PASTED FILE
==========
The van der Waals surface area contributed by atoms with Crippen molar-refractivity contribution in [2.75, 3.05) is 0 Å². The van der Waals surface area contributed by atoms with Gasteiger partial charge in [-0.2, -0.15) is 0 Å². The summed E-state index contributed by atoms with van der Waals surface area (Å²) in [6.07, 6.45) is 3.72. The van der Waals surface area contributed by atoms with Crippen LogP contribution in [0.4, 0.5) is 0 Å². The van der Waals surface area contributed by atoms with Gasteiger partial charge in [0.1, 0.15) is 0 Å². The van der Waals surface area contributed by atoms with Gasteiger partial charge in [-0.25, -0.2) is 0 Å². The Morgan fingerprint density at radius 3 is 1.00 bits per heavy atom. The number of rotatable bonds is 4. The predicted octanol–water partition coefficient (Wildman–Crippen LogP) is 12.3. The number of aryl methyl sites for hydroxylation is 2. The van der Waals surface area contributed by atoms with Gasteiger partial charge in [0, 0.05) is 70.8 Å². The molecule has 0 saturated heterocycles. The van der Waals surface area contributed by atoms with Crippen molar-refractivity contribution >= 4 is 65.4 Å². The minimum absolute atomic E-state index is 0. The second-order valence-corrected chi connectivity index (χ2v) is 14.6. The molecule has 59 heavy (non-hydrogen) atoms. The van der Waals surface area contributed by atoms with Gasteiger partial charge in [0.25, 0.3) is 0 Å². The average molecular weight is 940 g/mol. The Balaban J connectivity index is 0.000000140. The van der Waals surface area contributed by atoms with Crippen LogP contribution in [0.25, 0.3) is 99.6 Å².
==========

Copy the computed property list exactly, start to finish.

The van der Waals surface area contributed by atoms with Crippen molar-refractivity contribution in [2.75, 3.05) is 0 Å². The van der Waals surface area contributed by atoms with Gasteiger partial charge in [-0.2, -0.15) is 0 Å². The summed E-state index contributed by atoms with van der Waals surface area (Å²) in [6.07, 6.45) is 3.72. The van der Waals surface area contributed by atoms with Crippen LogP contribution in [0.4, 0.5) is 0 Å². The van der Waals surface area contributed by atoms with Gasteiger partial charge in [0.1, 0.15) is 0 Å². The van der Waals surface area contributed by atoms with Gasteiger partial charge in [-0.25, -0.2) is 0 Å². The Morgan fingerprint density at radius 3 is 1.00 bits per heavy atom. The number of rotatable bonds is 4. The predicted octanol–water partition coefficient (Wildman–Crippen LogP) is 12.3. The number of aryl methyl sites for hydroxylation is 2. The van der Waals surface area contributed by atoms with Gasteiger partial charge in [0, 0.05) is 70.8 Å². The molecule has 0 saturated heterocycles. The van der Waals surface area contributed by atoms with Crippen molar-refractivity contribution >= 4 is 65.4 Å². The minimum absolute atomic E-state index is 0. The second-order valence-corrected chi connectivity index (χ2v) is 14.6. The molecule has 59 heavy (non-hydrogen) atoms. The van der Waals surface area contributed by atoms with Gasteiger partial charge in [0.25, 0.3) is 0 Å². The average molecular weight is 940 g/mol. The Balaban J connectivity index is 0.000000140. The van der Waals surface area contributed by atoms with Crippen LogP contribution in [0.25, 0.3) is 99.6 Å².